As I sit in here, it strikes me that the two ladies working here know almost everyone who comes in. If they don't, they strike up a conversation. "Nice morning for a jog, right?" "That sweater looks so cozy." It's fun to watch the clientele because it is a mix of professionals on their way to work, older folks, or young people casually dressed (with no apparent job to report to). I like how it's 50 degrees yet here's a guy in shorts and flip flops.
Here's a shot from the outside:
I know, I made this look intentionally bleak. Kind of. My time in SoCal ended so gloriously, I'm in a little funk. I'll post some favorite photos later (you know I have a TON on my poor iPhone ... I don't even have room to upload iOS7). But for now, 5 minutes before my next HS visit, know I'm feeling sweaty (humidity!), alone (I'm in the suburban boonies of StL), and missing my Matthew something fierce. I know he has a new haircut and his own copy of Justin Timberlake's new release. Good thinking, Matt, because I bought my own. It's nice to listen to the same music when we're apart - kind of like seeing the same moon in the sky. In this case, a sexy crooner who we both have on our special lists.
The schools I visited today were ridiculously beautiful. One of them was an oasis atop a hill overlooking Newport Beach, one of them a mini-Stanford, and the other a Mission-style expanse with mountains in the background. I chatted with a number of counselors, some who knew the college well and some who did not - but it's all in a day's work.
And now I'll visit a community based organization in downtown Santa Ana, which has already proven to be quite a contrast to the almost too-perfectly groomed coastal Orange County towns. I've never presented at such an organization, but I look forward to the welcome diversity in surroundings and audience.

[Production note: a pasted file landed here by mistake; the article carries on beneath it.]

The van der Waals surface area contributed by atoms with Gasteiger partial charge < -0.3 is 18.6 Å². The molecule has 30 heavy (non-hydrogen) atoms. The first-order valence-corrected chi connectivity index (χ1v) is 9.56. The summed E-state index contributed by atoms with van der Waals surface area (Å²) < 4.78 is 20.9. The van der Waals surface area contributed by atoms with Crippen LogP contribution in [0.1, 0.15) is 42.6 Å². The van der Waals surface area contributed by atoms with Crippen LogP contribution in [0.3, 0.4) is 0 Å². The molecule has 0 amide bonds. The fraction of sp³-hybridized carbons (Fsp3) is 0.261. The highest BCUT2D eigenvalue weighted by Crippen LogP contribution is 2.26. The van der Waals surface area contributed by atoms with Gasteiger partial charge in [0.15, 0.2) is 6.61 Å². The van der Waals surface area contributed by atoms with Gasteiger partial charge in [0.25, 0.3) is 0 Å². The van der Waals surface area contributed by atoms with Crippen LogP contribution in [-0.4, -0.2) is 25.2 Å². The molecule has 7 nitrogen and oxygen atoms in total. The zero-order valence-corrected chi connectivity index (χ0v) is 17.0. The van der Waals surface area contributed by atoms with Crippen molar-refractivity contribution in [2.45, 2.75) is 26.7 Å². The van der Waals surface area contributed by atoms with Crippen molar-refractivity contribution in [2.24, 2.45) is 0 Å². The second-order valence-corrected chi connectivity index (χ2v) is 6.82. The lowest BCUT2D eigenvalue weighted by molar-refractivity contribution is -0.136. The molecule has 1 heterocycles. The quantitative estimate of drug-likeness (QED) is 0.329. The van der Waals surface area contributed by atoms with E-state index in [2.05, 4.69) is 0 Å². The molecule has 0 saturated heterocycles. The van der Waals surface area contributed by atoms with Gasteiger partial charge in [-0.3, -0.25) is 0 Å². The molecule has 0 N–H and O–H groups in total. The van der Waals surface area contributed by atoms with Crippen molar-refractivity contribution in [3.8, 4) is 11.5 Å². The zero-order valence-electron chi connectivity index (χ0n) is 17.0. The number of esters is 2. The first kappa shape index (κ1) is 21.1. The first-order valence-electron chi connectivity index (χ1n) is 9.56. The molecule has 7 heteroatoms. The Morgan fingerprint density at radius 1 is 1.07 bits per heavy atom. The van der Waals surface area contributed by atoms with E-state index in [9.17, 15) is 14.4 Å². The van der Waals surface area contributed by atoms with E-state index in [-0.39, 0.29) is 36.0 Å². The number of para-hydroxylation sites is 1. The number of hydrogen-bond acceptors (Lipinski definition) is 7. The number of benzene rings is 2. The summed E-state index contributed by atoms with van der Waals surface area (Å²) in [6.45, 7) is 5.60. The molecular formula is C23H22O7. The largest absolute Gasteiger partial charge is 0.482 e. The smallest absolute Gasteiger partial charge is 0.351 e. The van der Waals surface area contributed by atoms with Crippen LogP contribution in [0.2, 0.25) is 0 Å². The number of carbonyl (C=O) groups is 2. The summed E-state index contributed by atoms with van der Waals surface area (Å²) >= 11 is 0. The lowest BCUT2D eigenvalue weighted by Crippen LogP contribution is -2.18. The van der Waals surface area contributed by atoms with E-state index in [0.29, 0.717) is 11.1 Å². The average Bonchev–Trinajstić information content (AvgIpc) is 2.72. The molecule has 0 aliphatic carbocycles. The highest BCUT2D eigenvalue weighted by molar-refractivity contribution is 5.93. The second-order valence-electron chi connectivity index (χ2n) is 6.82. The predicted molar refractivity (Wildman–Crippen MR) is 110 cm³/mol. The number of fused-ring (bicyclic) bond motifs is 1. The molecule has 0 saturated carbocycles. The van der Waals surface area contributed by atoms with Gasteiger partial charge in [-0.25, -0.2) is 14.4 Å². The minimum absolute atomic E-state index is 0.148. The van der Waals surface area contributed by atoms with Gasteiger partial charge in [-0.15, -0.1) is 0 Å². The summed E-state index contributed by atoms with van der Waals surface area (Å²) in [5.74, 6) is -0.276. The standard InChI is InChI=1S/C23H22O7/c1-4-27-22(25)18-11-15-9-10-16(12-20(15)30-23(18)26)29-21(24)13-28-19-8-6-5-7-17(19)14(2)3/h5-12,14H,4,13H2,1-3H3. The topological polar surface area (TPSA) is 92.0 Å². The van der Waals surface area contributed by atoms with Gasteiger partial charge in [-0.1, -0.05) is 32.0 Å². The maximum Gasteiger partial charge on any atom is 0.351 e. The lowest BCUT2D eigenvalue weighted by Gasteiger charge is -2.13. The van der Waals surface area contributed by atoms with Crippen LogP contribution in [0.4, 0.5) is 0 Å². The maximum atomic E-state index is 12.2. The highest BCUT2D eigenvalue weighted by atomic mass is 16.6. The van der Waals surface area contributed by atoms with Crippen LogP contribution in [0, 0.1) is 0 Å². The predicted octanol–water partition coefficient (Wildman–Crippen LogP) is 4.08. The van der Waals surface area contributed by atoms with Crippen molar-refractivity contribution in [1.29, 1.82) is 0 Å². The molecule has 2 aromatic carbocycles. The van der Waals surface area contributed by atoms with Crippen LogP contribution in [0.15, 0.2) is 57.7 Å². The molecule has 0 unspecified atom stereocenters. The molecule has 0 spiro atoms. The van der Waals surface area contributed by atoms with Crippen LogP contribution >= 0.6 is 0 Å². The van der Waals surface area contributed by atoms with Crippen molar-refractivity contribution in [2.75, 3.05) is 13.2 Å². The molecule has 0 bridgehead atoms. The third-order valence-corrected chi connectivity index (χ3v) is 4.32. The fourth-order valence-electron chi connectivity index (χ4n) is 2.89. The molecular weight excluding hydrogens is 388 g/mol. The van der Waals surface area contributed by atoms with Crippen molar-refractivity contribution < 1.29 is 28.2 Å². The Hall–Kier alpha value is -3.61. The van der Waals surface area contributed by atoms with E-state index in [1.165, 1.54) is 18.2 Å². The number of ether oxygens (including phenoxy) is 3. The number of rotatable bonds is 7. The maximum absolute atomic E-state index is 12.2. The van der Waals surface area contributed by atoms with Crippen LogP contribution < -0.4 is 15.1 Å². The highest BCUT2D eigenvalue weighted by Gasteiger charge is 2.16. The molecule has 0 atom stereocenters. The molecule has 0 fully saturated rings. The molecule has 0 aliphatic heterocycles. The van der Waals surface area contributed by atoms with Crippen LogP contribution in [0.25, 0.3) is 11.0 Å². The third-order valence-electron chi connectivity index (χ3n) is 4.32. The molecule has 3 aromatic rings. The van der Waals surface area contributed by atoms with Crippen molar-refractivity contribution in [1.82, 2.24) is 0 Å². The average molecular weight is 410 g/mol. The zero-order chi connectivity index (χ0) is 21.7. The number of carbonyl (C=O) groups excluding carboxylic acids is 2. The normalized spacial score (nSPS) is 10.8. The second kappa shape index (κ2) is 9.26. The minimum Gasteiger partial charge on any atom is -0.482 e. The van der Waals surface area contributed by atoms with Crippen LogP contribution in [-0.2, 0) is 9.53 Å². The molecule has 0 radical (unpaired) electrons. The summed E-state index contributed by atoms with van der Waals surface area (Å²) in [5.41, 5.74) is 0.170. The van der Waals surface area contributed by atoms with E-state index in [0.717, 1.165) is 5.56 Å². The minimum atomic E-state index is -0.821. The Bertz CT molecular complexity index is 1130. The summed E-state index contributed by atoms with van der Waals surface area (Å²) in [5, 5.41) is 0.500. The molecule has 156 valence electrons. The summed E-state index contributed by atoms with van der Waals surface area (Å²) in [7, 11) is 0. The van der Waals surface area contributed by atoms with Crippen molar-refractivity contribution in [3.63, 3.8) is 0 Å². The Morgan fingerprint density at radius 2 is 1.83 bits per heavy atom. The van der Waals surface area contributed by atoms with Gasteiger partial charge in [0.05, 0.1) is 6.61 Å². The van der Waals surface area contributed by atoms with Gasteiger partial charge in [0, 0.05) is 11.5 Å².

Another challenge this trip had presented so far: driving! Lots of it! Did you know southern CA is really spread out? And, according to the vista I had while traversing interstate 241 multiple times (aka learning how toll roads work) - it's not all densely populated. I saw a lot of rolling hills without so much as a water tower on them. After my CBO visit, I'll be driving to San Diego where I'll stay at a Hilton apparently near a premier golf course (Torrey Pines? Didn't ring a bell) (but it's not like I follow a lot of PGA action). Many scenery changes today.
It's hot, too. It must be near 90. And while my hair lays better in dry heat, my shiny face and sweaty back add a level of awkwardness I had hoped to outgrow in my 6th year on the job. Things I've improved upon? It may be minute, but I can navigate awesomely. I have also been blessed with the ability to find the last available free outlet in two Starbucks visits to keep my phone charging because without my phone... I'd be halfway to Oregon by now.
As Matt would say, that's all.